Monday, July 30, 2012

The Future of PC Gaming

With Windows 8 announced to release on October 26th, PC gaming is about to get a bit of a shake up. I won't say that the changes coming in Windows 8 are going to be terrible for PC gaming, but the idea of Valve reaching out to Linux is giving me hope for the growth of PC 'platforms'. Heck, even Apple is looking at letting other companies connect video game controllers to iOS devices. With these developments and changes I thought it might be the right time to talk about where I see PC gaming going and where I hope it might go. Sadly, these things don't always match up.

Monday, July 23, 2012

Review: The Dark Knight Rises

I will start off by saying that the events in Aurora, Colorado were terrible and my thoughts and prayers go out to those affected, but that's the end of my discussion on that. So, for the review itself: The Dark Knight Rises did not disappoint and is an even tie with the Avengers for my favorite movie this year so far, The Hobbit is still waiting in the wings. By far my favorite of the Batman trilogy, it gives me hope that the upcoming Man of Steel movie won't be as much of a letdown as Superman Returns was. So, read on for more details, with a few spoilers at the end (plenty of warning, don't worry).

Thursday, July 19, 2012

WoW: Mists of Pandaria BETA- Part 2

Dive Bombing Moths!
So with the latest expansion, Mists of Pandaria, World of Warcraft is adding pet battles. So exciting! Doesn't it look it? Okay, so the pet battles aren't the most action packed addition to the game but they provide a new distraction for high-level players that has been missing for a while. This isn't to say that the pet battles aren't for new players, but the 100 gold price tag to get started is intentional to ensure that new players don't get sucked into what equates to be a mini-game. So, here's some details of how pet battles work and why they're a feature that WoW has needed for sometime.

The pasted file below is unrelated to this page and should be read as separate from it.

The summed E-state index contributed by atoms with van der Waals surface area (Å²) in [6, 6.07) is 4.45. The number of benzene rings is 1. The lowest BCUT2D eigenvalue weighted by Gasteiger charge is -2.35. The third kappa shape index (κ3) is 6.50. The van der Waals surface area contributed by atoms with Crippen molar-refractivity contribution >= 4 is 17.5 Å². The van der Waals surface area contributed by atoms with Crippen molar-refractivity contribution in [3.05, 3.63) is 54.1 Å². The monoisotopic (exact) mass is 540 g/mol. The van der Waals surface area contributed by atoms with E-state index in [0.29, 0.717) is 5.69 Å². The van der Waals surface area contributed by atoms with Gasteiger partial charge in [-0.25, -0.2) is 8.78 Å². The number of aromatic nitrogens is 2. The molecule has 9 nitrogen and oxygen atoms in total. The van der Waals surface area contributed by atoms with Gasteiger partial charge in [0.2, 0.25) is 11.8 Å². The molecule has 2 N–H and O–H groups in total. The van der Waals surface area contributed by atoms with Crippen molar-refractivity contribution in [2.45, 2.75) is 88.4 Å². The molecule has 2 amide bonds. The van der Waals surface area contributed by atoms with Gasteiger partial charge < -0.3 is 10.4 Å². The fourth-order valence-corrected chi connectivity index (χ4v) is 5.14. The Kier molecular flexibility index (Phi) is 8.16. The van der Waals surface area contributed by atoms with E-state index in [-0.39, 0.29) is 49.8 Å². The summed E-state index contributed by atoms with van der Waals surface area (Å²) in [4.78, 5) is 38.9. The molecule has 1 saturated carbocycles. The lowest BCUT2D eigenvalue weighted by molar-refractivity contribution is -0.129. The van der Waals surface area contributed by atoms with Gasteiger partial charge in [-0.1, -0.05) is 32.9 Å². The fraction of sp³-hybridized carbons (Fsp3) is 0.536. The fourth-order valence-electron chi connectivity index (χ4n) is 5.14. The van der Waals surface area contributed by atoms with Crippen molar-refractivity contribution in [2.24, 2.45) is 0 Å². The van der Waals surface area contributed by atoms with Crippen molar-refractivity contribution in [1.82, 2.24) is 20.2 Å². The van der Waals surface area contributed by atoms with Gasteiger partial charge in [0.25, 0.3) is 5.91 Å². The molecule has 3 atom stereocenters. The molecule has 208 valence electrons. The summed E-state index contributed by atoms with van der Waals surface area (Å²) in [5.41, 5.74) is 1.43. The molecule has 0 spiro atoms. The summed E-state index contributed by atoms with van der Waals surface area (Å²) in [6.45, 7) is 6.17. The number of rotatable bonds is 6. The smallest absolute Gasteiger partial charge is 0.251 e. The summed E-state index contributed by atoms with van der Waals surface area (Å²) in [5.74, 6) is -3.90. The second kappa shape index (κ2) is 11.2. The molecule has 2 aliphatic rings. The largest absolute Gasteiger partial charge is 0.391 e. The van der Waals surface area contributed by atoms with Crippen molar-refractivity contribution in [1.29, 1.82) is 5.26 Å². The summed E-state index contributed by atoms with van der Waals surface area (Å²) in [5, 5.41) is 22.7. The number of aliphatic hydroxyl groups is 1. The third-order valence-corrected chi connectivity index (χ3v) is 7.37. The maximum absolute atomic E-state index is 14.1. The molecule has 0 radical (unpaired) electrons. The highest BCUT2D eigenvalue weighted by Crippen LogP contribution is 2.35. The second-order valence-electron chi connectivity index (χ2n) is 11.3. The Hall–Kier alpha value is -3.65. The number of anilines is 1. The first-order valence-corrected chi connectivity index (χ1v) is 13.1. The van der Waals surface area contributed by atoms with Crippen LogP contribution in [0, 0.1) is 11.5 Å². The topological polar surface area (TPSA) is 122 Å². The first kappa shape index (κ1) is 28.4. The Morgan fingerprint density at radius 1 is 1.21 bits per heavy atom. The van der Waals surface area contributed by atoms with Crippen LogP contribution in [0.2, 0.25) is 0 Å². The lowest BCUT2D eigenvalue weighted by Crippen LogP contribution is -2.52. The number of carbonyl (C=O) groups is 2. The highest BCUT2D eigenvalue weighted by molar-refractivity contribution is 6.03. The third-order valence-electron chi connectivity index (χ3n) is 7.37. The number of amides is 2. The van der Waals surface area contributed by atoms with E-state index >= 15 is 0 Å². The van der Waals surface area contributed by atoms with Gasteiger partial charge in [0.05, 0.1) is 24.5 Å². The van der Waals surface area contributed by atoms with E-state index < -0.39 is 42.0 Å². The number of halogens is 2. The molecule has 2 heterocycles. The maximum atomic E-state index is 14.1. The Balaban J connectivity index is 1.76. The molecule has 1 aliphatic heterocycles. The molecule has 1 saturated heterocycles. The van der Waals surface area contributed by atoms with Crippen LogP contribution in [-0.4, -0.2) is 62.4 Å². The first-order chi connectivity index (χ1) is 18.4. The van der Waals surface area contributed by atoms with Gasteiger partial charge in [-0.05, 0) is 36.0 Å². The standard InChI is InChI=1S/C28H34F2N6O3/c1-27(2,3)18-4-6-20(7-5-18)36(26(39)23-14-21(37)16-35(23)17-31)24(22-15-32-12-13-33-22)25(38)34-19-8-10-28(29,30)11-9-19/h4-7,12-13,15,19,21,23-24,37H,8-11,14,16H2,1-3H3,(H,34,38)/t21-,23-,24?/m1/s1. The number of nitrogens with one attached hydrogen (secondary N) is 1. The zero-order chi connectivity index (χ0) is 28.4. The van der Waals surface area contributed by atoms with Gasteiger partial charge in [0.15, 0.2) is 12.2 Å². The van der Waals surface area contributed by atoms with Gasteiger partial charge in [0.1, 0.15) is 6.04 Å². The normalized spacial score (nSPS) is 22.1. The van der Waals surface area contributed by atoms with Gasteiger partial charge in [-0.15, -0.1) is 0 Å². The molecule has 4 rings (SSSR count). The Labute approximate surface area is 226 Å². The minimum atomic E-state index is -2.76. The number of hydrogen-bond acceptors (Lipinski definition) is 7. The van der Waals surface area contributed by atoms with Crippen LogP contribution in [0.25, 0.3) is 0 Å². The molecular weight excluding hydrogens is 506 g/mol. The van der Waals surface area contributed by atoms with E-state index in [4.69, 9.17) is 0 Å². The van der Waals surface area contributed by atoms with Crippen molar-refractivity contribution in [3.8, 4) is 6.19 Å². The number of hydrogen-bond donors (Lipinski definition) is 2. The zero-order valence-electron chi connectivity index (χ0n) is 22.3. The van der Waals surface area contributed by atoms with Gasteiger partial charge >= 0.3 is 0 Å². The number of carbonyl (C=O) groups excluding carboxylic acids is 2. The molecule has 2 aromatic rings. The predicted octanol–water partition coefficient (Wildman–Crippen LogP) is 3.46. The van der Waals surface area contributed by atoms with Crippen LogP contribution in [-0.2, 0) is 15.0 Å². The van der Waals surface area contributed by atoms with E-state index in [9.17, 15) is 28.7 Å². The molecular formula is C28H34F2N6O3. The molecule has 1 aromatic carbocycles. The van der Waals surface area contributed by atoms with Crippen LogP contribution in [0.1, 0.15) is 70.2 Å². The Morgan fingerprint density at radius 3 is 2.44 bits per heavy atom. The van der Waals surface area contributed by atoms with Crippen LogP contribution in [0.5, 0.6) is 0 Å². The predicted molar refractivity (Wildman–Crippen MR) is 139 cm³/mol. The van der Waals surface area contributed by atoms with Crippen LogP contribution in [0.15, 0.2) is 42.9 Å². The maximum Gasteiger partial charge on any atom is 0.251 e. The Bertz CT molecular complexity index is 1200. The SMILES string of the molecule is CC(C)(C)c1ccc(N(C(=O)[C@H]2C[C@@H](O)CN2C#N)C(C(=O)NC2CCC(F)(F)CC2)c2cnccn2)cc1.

Tuesday, July 17, 2012

WoW: Mists of Pandaria BETA- Part 1

I started playing World of Warcraft back in the summer of 2006 after graduating from high school and starting a minimum wage job, so I could afford the subscription. Believe it or not it was my wife (at that time, my girlfriend) who got me hooked on it, not the other way around. I had played in the beta for it but when it released, I never picked it up. Fast forward 6 years, I've been WoW-free for about a year, and a beta code lands in my lap. Of course, I had to start it up. I had the intention of reminding myself of why I'd stopped playing, laughing at the new Pandaran race. 'Lo and behold, I think I might be hooked again. Here's a couple changes in mechanics and systems that have me interested in the new expansion.

Friday, July 13, 2012

Deep Thoughts: Ideal Beta

A continuation of my post from last time, I give you my ideal beta test. Much like communism, this will look great on paper but not come close to working properly in reality. Just for sake of argument, we'll assume the game that is being tested is an MMO as those tend to be the games which provide beta tests the most often and with a full scope of the game, while most other games are beta tests of multiplayer material. To start, you have to have the right balance of players, ranging from casual players to hardcore 'raiders' and ranging from PvP fiends to PvE carebears, but that's only the start.

Wednesday, July 11, 2012

Deep Thoughts: I Got a Beta Key!